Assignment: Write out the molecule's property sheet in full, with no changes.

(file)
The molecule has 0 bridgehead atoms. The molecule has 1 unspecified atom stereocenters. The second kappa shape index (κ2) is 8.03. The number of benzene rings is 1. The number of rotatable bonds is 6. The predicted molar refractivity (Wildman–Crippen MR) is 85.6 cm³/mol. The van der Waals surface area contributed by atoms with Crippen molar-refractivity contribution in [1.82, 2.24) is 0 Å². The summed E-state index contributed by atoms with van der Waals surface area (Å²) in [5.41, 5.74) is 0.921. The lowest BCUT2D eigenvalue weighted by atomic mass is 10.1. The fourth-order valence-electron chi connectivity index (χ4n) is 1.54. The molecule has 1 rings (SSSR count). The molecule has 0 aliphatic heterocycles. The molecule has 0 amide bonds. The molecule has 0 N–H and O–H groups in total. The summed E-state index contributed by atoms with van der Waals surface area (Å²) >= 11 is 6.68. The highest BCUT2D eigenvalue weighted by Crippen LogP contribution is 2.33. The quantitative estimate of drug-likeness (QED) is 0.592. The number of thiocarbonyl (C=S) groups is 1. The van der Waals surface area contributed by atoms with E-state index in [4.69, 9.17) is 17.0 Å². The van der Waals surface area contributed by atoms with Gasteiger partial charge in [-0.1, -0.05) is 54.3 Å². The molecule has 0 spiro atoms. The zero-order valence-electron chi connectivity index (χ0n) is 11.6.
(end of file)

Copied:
The molecule has 0 bridgehead atoms. The molecule has 1 unspecified atom stereocenters. The second kappa shape index (κ2) is 8.03. The number of benzene rings is 1. The number of rotatable bonds is 6. The predicted molar refractivity (Wildman–Crippen MR) is 85.6 cm³/mol. The van der Waals surface area contributed by atoms with Crippen molar-refractivity contribution in [1.82, 2.24) is 0 Å². The summed E-state index contributed by atoms with van der Waals surface area (Å²) in [5.41, 5.74) is 0.921. The lowest BCUT2D eigenvalue weighted by atomic mass is 10.1. The fourth-order valence-electron chi connectivity index (χ4n) is 1.54. The molecule has 1 rings (SSSR count). The molecule has 0 aliphatic heterocycles. The molecule has 0 amide bonds. The molecule has 0 N–H and O–H groups in total. The summed E-state index contributed by atoms with van der Waals surface area (Å²) >= 11 is 6.68. The highest BCUT2D eigenvalue weighted by Crippen LogP contribution is 2.33. The quantitative estimate of drug-likeness (QED) is 0.592. The number of thiocarbonyl (C=S) groups is 1. The van der Waals surface area contributed by atoms with E-state index in [4.69, 9.17) is 17.0 Å². The van der Waals surface area contributed by atoms with Gasteiger partial charge in [-0.1, -0.05) is 54.3 Å². The molecule has 0 spiro atoms. The zero-order valence-electron chi connectivity index (χ0n) is 11.6.